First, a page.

Saturday, May 13, 2006

How do calves learn?

One July day in the field, we got another little piece of the puzzle of dolphin behavior: How little calves learn the ways of their watery world.We start our dolphin surveys as the morning sun reaches the horizon. Yesterday, we set off later than usual.

The night before had been wild with winds and rain from a giant storm in the Bahamas, so we launched when it was light.In a shallow cove about half way through the study area, we happened upon the late breakfast of a mother dolphin named X and her calf Little X. Little X is probably 6 to 7 months old. It long ago mastered the art of swimming and nursing. It has grown plump on X's rich milk. It still has the big adorable head that marks it as a baby mammal.

Little X's behavior is even cuter. We often see a particular behavior in mom dolphins with small calves: Mom feeds while her calf, which doesn't yet eat solid food, plays nearby. It is like a human mother eating her fast-food breakfast on a bench watching her toddler lope around. Only with dolphins, though, mom's breakfast really is fast food.Mom dolphin roams a small area in search of fleet fish and crabs. She is under the water most of the time.

You can't predict where she will surface, but she stays in a general area.We park the boat to one side and watch for intermittent silhouettes. While mom dolphins look for food, dolphin babies try out new behaviors (not unlike human kids at the grocery store). Dolphin calves this age pick a couple of behaviors and do them over and over. We watched Little X calf practice the wonders of body wiggling, tailslapping, blowing bubbles, swimming up-side-down, rearing up over the surface and even standing up in the water (spyhopping). It's so fun to be a baby dolphin.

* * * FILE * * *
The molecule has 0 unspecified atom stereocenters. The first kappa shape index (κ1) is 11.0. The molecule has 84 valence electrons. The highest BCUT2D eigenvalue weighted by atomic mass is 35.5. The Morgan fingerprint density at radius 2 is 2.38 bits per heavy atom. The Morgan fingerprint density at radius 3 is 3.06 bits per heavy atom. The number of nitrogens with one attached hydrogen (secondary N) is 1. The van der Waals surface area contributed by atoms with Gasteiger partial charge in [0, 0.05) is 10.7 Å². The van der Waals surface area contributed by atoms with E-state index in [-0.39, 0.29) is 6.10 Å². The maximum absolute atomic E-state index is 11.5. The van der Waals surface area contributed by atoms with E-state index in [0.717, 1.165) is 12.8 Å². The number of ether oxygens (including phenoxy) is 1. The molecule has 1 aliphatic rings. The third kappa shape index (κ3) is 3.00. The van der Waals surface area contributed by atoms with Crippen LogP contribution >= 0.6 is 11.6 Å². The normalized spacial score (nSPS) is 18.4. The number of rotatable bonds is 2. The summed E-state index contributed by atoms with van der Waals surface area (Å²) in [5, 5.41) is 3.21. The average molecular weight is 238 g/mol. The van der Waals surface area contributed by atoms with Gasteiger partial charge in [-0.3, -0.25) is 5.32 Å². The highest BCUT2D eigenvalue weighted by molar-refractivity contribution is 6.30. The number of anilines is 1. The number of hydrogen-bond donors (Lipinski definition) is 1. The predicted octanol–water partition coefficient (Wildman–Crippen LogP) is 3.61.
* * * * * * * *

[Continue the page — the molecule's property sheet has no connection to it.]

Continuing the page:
Dolphin calves are not only active. They are also very curious. Depending on their courage, they sometimes approach the boat close enough to satisfy the most ardent dolphin observer. Then they zoom away, only to return to tease us some more. Oh, are they fun to watch but hard to film.The puzzle piece we learned today was that whenever Little X came too close the boat, X hurried over, retrieved it and escorted it away.Retrieving is when a big dolphin zooms by a smaller dolphin and sweeps it up into its jet stream.

If the big dolphin keeps swimming fast, the little one is swept into the echelon position next to the big dolphin. Then the big dolphin can take the little dolphin where it wants.What was so interesting about our observations was that X let Little X hang around our boat as long at it didn't get too close to us. When Little X got too close, X zoomed in and took it to a safer distance.

Only then would she return to feeding. She did this repeatedly. She was teaching Little X about the distance to maintain from boats. Some dolphins are boat-friendly; they don't seem to mind boats. Some are not. This varies a lot among the dolphins; they have individual personalities and attitudes just like people do. Before X had her calf, she was more boat-friendly! Now, X is clearly an attentive and responsive mom. What does X understand about the dangers of a boat to her baby?

Quick "Facts about Dolphins"